This has an important impact on recipes. While food pairing intensifies flavor by mixing ingredients in a recipe with similar chemical compounds, food bridging smooths any contrast between ingredients, say Simas and co.

So what role does food bridging play in recipes from different cultures? To find out, Simas and co examined the flavor networks of cuisines from various parts of world and then analyzed the respective roles of food pairing and food bridging in each cuisine.

In Latin America, for example, recipes exploit both food pairing and food bridging, while East Asian food seems to avoid both principles. Southeast Asian cuisines such as Thai and Vietnamese seem to rely only on food bridging, while North American and Western European food use only food pairing.

That’s interesting work that extends the principles behind the way we create recipes. Indeed, it reveals that food pairing is really a special case of food bridging in which the number of nodes in the flavor chain is 0.

A better understanding of these principles should help chefs create new recipes in specific styles. But it is by no means the be-all and end-all of cooking. Successful recipes have a wide range of different parameters in addition to flavor. There is the texture of the food, its temperature, its mouth feel, and its color, to name just a few.

Food bridging can certainly help with new recipes. But a truly universal tool for recipe creation will need to be much broader to incorporate these other factors into its model. That will require significant work.

But step by step, food scientists are learning how humans prune the list of all possible combinations of food to produce the combinations we actually end up eating.

Source: MIT Technology Review

To Help Ward Off Alzheimer’s, Think Before You Eat

Judith Graham wrote . . . . . .

Diets designed to boost brain health, targeted largely at older adults, are a new, noteworthy development in the field of nutrition.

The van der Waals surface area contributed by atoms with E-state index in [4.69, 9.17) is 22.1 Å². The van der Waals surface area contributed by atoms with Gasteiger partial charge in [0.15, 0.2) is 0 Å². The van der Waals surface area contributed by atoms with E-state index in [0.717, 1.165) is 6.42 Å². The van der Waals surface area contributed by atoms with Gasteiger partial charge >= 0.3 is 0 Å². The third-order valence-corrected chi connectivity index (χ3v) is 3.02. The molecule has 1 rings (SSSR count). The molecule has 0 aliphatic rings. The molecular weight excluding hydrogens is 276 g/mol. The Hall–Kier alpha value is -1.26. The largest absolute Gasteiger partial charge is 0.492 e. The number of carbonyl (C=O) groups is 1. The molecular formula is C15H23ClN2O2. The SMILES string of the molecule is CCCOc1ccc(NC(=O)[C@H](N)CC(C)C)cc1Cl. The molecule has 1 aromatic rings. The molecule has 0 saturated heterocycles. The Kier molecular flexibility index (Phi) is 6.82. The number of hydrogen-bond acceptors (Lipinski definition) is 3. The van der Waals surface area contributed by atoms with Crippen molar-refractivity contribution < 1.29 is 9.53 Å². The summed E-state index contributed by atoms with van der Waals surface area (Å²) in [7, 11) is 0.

The latest version is the Canadian Brain Health Food Guide, created by scientists in Toronto. Another, the MIND (Mediterranean DASH Intervention for Neurodegenerative Delay) diet, comes from experts at Rush University Medical Center in Chicago and Harvard T.H. Chan School of Public Health.

Both diets draw from a growing body of research suggesting that certain nutrients — mostly found in plant-based foods, whole grains, beans, nuts, vegetable oils and fish — help protect cells in the brain while fighting harmful inflammation and oxidation.


Everyone who gets to middle age should have a doctor check their B12 levels.

— Martha Clare Morris, originator of the MIND diet


Lowering the Risk of Alzheimer’s

Both have yielded preliminary, promising results in observational studies. The Canadian version — similar to the Mediterranean diet but adapted to Western eating habits — is associated with a 36 percent reduction in the risk of developing Alzheimer’s disease. The MIND diet — a hybrid of the Mediterranean diet and the DASH diet (Dietary Approaches to Stop Hypertension) — lowered the risk of Alzheimer’s by 53 percent.

Researchers responsible for both regimens will study them further in rigorous clinical trials being launched this year.

Still, the diets differ in several respects, reflecting varying interpretations of research regarding nutrition’s impact on the aging brain.

A few examples: The MIND diet recommends two servings of vegetables every day; the Canadian diet recommends five. The Canadian diet suggests that fish or seafood be eaten three times a week; the MIND diet says once is enough.

The MIND diet calls for at least three servings of whole grains a day; the Canadian diet doesn’t make a specific recommendation. The Canadian diet calls for four servings of fruit each day; the MIND diet says that five half-cup portions of berries a week is all that is needed.

We asked Carol Greenwood, a professor of nutrition at the University of Toronto and a key force behind the Canadian diet, and Martha Clare Morris, a nutritional epidemiologist at Rush University Medical Center and originator of the MIND diet, to elaborate on research findings about nutrition and aging and their implications for older adults.